Then the singing? You grew up singing in English?

Yes, there was very little Gaelic speaking in my family. All of my family that came from Ireland, my great grandparents, spoke in Irish at that time. My great grandfather had actually been to England dancing. He was a really good dancer so he had already traveled around performing. He had learned to speak English a little better than the rest of my relatives. They spoke English by that time on the west coast of Ireland but even that was in heavy brogue. They called my great grandfather Yankee Jim, because he was the only one the English speakers could understand.

How did you get introduced to singing in Irish and sean nós singing?

I liked the style of it and the sound of it. I listened to a lot people who did singing in English, like Dolores Keane and people like that who were singing in a more traditional style back in the '60s and '70s. I had an opportunity to be inspired by them. I loved the ornamentation. Still, I didn't want to sing in Irish until I could speak it. When I got to Philadelphia, I found a lot of people there from Donegal and lots of places in Ireland. There was a strong Donegal influence and they still speak Irish in Donegal. There's classes to be had, and ways to be exposed to the language. I've been learning it for twelve years. My Irish isn't great yet, but at least if they interview me on the radio, I'd be able to talk to them. I'd probably sound like Sabatini or someone like that. When Gabriela Sabatini was first interviewed in English for her great tennis skills, having come from Argentina, her English skills were not so smooth.”

I remember that, “I – like – to – play – very – much.”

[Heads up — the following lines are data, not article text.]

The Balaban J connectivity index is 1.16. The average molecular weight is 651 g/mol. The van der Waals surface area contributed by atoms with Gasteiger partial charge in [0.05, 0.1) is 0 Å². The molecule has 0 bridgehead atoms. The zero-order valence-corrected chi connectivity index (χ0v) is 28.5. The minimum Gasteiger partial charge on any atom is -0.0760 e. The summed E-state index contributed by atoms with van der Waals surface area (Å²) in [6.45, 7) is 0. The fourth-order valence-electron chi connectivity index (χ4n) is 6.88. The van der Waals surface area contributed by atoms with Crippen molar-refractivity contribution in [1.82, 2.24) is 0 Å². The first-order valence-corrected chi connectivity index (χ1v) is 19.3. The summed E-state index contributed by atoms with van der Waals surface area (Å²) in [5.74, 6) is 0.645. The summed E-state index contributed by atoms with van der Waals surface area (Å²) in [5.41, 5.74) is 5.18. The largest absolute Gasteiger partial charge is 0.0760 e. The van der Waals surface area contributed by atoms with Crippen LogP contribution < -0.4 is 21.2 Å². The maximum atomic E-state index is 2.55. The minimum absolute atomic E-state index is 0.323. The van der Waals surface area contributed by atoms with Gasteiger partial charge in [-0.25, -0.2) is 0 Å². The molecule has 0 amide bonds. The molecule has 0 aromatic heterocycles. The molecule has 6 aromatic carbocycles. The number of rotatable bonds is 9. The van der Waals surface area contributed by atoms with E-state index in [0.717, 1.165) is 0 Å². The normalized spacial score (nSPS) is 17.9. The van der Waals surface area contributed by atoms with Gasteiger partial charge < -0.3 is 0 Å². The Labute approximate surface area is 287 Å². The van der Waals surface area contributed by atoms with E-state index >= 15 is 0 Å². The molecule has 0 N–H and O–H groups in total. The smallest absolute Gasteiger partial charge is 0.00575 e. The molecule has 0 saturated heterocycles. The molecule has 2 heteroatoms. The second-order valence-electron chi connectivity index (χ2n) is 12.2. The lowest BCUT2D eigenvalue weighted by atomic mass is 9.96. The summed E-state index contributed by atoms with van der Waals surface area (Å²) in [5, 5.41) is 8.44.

(Terry laughs and says, “Yah!”)

But getting back to singing, I get to ask you a somewhat unique question to an American. What is your favorite Irish song in English and what is your favorite Irish song in Irish?

Usually my favorite song kinda changes as I learn new songs. They aren't static things. Right now I'm singing this song “Ar Mo Ghabháil ‘na Chuain Domh.” It's a story about a fair haired priest that decided to get married. He leaves the monastery to go off, but then the girl decided to leave him. After that he became a soldier of fortune on the continent. He saw and experienced all these things, came back to Ireland, and wrote a book. He put this song in the book, with other poetry. It's an interesting story. The title of the book is An Caisideach Bán, which translates to the Fair Haired Cassidy.

In English, I like “The May in Morning Dew.” A lot of artists have performed or recorded it. Maybe it's Dolores Keane's version of it – it still plays in my head. Usually I don't try to memorize a song just as it's performed by an artist, but that one by her is so memorable to me...

Can you learn multiple versions of the same song?